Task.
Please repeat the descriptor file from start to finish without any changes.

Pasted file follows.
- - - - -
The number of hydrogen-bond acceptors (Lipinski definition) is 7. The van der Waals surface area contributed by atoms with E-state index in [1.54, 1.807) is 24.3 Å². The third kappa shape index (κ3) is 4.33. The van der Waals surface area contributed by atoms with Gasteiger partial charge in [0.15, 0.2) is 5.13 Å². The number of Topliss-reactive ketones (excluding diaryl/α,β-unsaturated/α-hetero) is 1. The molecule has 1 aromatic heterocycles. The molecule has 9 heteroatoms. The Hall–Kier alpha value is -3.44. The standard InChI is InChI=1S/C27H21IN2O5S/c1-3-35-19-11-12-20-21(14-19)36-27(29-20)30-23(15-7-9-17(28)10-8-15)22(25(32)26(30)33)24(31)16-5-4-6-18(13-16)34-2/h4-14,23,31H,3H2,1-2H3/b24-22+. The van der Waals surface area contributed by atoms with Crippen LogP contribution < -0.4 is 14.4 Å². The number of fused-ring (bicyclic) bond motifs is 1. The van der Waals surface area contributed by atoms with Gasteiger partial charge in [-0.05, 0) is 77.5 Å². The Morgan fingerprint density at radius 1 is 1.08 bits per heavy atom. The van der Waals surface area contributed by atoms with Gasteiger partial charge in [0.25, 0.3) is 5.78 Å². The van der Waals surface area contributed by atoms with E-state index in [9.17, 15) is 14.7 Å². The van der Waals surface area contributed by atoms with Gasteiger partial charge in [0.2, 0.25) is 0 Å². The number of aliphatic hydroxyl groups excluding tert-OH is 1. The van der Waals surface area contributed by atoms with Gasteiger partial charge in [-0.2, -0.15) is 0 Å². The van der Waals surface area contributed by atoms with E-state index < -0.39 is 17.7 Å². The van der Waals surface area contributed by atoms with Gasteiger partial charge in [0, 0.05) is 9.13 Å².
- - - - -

The number of hydrogen-bond acceptors (Lipinski definition) is 7. The van der Waals surface area contributed by atoms with E-state index in [1.54, 1.807) is 24.3 Å². The third kappa shape index (κ3) is 4.33. The van der Waals surface area contributed by atoms with Gasteiger partial charge in [0.15, 0.2) is 5.13 Å². The number of Topliss-reactive ketones (excluding diaryl/α,β-unsaturated/α-hetero) is 1. The molecule has 1 aromatic heterocycles. The molecule has 9 heteroatoms. The Hall–Kier alpha value is -3.44. The standard InChI is InChI=1S/C27H21IN2O5S/c1-3-35-19-11-12-20-21(14-19)36-27(29-20)30-23(15-7-9-17(28)10-8-15)22(25(32)26(30)33)24(31)16-5-4-6-18(13-16)34-2/h4-14,23,31H,3H2,1-2H3/b24-22+. The van der Waals surface area contributed by atoms with Crippen LogP contribution < -0.4 is 14.4 Å². The number of fused-ring (bicyclic) bond motifs is 1. The van der Waals surface area contributed by atoms with Gasteiger partial charge in [-0.05, 0) is 77.5 Å². The Morgan fingerprint density at radius 1 is 1.08 bits per heavy atom. The van der Waals surface area contributed by atoms with Gasteiger partial charge in [0.25, 0.3) is 5.78 Å². The van der Waals surface area contributed by atoms with E-state index in [9.17, 15) is 14.7 Å². The van der Waals surface area contributed by atoms with Gasteiger partial charge in [0.2, 0.25) is 0 Å². The number of aliphatic hydroxyl groups excluding tert-OH is 1. The van der Waals surface area contributed by atoms with Gasteiger partial charge in [-0.2, -0.15) is 0 Å². The van der Waals surface area contributed by atoms with E-state index < -0.39 is 17.7 Å². The van der Waals surface area contributed by atoms with Gasteiger partial charge in [0, 0.05) is 9.13 Å².